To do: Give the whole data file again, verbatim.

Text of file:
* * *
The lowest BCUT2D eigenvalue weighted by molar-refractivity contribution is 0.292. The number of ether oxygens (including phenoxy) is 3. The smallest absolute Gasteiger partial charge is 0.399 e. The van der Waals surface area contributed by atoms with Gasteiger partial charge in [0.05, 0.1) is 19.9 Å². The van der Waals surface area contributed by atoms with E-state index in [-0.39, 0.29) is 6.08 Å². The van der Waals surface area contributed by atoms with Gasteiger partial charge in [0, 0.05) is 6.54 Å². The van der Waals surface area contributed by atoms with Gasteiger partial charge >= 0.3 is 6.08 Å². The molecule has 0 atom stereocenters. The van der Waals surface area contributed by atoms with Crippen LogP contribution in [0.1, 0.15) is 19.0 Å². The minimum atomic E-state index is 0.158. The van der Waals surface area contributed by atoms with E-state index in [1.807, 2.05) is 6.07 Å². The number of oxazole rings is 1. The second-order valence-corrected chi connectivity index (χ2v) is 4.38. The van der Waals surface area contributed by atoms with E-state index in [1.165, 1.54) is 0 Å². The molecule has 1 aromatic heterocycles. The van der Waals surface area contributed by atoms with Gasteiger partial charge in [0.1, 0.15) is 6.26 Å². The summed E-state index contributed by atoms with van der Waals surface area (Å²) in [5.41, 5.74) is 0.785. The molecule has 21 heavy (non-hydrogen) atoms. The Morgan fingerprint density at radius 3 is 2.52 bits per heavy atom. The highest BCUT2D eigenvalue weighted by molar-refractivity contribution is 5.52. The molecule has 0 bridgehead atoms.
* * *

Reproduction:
The lowest BCUT2D eigenvalue weighted by molar-refractivity contribution is 0.292. The number of ether oxygens (including phenoxy) is 3. The smallest absolute Gasteiger partial charge is 0.399 e. The van der Waals surface area contributed by atoms with Gasteiger partial charge in [0.05, 0.1) is 19.9 Å². The van der Waals surface area contributed by atoms with E-state index in [-0.39, 0.29) is 6.08 Å². The van der Waals surface area contributed by atoms with Gasteiger partial charge in [0, 0.05) is 6.54 Å². The van der Waals surface area contributed by atoms with Gasteiger partial charge >= 0.3 is 6.08 Å². The molecule has 0 atom stereocenters. The van der Waals surface area contributed by atoms with Crippen LogP contribution in [0.1, 0.15) is 19.0 Å². The minimum atomic E-state index is 0.158. The van der Waals surface area contributed by atoms with E-state index in [1.807, 2.05) is 6.07 Å². The number of oxazole rings is 1. The second-order valence-corrected chi connectivity index (χ2v) is 4.38. The van der Waals surface area contributed by atoms with E-state index in [1.165, 1.54) is 0 Å². The molecule has 1 aromatic heterocycles. The van der Waals surface area contributed by atoms with Gasteiger partial charge in [0.1, 0.15) is 6.26 Å². The summed E-state index contributed by atoms with van der Waals surface area (Å²) in [5.41, 5.74) is 0.785. The molecule has 21 heavy (non-hydrogen) atoms. The Morgan fingerprint density at radius 3 is 2.52 bits per heavy atom. The highest BCUT2D eigenvalue weighted by molar-refractivity contribution is 5.52. The molecule has 0 bridgehead atoms.